The discovery of calculus, which is a branch within mathematics, is attributed to both Isaac Newton and Gottfried Leibniz. Both Isaac Newton and Gottfried Leibniz made independent contributions towards the development of the foundations of calculus. Instrumental and significant contributions were done by both Newton and Leibniz in a bid to ensure that calculus was developed in order to assist in various concepts and applications of mathematics (Kleiner 139). However, it is important to note that the foundations of calculus developed by Newton differed widely from the foundations of calculus that were developed by Leibniz. There is no doubt that calculus has assisted in calculating areas under curves and maximization of quantities through finite processes as opposed to infinite processes used by the classical mathematicians.
The differences in foundations developed by the two revolved around the variables and the applications of the formulas involved. For instance, in respect to variables Newton believed that within calculus the variables should change depending on time whereas Leibniz believed in the fact that x and y were variables were closely infinite values that arise over sequences (Boyer 52). Since Leibniz believed that the variables were ranges of sequences composed of infinite values, he introduced the concepts of dy and dx in order to assist in establishing the differences that exist amongst successive values. Notably, even though Leibniz developed the concept of dy and dx and used it to define tangency, Leibniz did not use the concept as a defining property within calculus calculations (Kleiner 152). Newton on his contribution developed the idea of the quantities of x and y for the purposes of defining finite velocities as well as comparing tangencies. Newton identified calculus functions as geometrical.
Another important point to note is the fact that Leibniz employed the concepts of notations as well as symbols throughout his development of the foundations. On a different perspective, Newton’s personal interests led to development of notations on a daily basis. It is in this perspective that Leibniz developed notations and symbols that were easily used in the generalization concepts of calculus (Boyer 69). The generalization of calculus through the notations and symbols developed by Leibniz significantly helped in the applications of calculus on multiple variables. In addition, the notations and symbols developed by Leibniz have been very influential in understanding the concepts of integral and derivative (Kleiner 157). Consequently, the current mathematical calculus concepts used much of Leibniz’s notations and symbols as opposed to the notations and symbols developed by Newton.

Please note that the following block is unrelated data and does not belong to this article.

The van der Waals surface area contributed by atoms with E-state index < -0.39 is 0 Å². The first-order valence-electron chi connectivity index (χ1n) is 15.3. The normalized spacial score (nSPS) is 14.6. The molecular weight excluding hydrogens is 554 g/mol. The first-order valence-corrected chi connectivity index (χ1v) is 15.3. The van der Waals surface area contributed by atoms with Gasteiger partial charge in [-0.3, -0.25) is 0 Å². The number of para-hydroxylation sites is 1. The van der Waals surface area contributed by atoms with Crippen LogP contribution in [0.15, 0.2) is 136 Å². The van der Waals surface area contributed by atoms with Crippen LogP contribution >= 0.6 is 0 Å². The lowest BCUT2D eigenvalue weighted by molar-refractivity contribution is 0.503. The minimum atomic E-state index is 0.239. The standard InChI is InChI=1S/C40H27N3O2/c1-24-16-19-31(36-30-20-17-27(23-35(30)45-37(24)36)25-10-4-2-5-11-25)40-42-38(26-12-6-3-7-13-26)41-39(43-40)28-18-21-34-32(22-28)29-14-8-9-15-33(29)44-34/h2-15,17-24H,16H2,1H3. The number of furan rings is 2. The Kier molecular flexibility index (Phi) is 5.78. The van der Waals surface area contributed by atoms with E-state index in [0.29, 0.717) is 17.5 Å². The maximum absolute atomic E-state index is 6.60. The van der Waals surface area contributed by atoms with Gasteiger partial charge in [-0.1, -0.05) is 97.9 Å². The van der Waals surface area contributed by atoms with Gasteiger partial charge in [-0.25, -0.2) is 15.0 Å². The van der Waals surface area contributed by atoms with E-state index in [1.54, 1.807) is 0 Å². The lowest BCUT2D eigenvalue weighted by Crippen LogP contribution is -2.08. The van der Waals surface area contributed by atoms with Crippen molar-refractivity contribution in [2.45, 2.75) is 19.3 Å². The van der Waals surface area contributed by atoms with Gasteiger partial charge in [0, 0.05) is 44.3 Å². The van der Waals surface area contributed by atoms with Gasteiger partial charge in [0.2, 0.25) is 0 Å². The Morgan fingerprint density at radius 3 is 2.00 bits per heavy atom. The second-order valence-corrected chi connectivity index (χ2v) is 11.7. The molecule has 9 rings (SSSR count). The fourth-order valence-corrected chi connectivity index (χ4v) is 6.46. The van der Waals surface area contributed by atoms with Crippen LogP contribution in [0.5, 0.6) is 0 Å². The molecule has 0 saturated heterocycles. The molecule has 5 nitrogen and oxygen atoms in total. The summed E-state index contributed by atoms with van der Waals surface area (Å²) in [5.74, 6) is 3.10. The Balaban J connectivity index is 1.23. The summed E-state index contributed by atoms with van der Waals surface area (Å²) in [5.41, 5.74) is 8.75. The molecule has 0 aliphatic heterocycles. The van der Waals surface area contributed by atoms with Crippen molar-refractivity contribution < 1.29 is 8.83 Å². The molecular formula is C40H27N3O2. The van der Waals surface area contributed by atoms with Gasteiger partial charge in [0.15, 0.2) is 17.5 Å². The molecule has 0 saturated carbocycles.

Furthermore, it is important to understand the contributions of Newton and Leibniz in the development of calculus in various stages or periods of the timeline. Development of calculus was attained through anticipation, development, and rigorization periods (Boyer 32). The foundations of calculus by Newton and Leibniz started in the development stage or period after the anticipation period where mathematicians used infinite processes in establishing the area under curves as well as the maximization of quantities. During the development period, Newton and Leibniz came up with methods that could assist mathematicians to calculate areas under curves as well as maximize quantities (Kleiner 163). However, since Newton and Leibniz employed different concepts, it took the mathematicians the rigorization period to justify and apply the calculus concepts as developed by the two mathematicians.
The main reason as to why mathematicians found it difficult to justify and apply concepts of calculus developed by Newton and Leibniz is because the two used “infinitesimals” variables or quantities, which were believed to be too small. Nonetheless, there is no doubt that Newton and Leibniz significantly contributed to the development of calculus, which has made calculations of areas under curves and maximization of quantities possible through finite processes and not infinite processes used earlier.
Boyer, Carl B. The history of the calculus and its conceptual development: (The concepts of the calculus). Courier Dover Publications, 1949.
Kleiner, Israel. "History of the infinitely small and the infinitely large in calculus." Educational Studies in Mathematics 48.2-3 (2001): 137-174.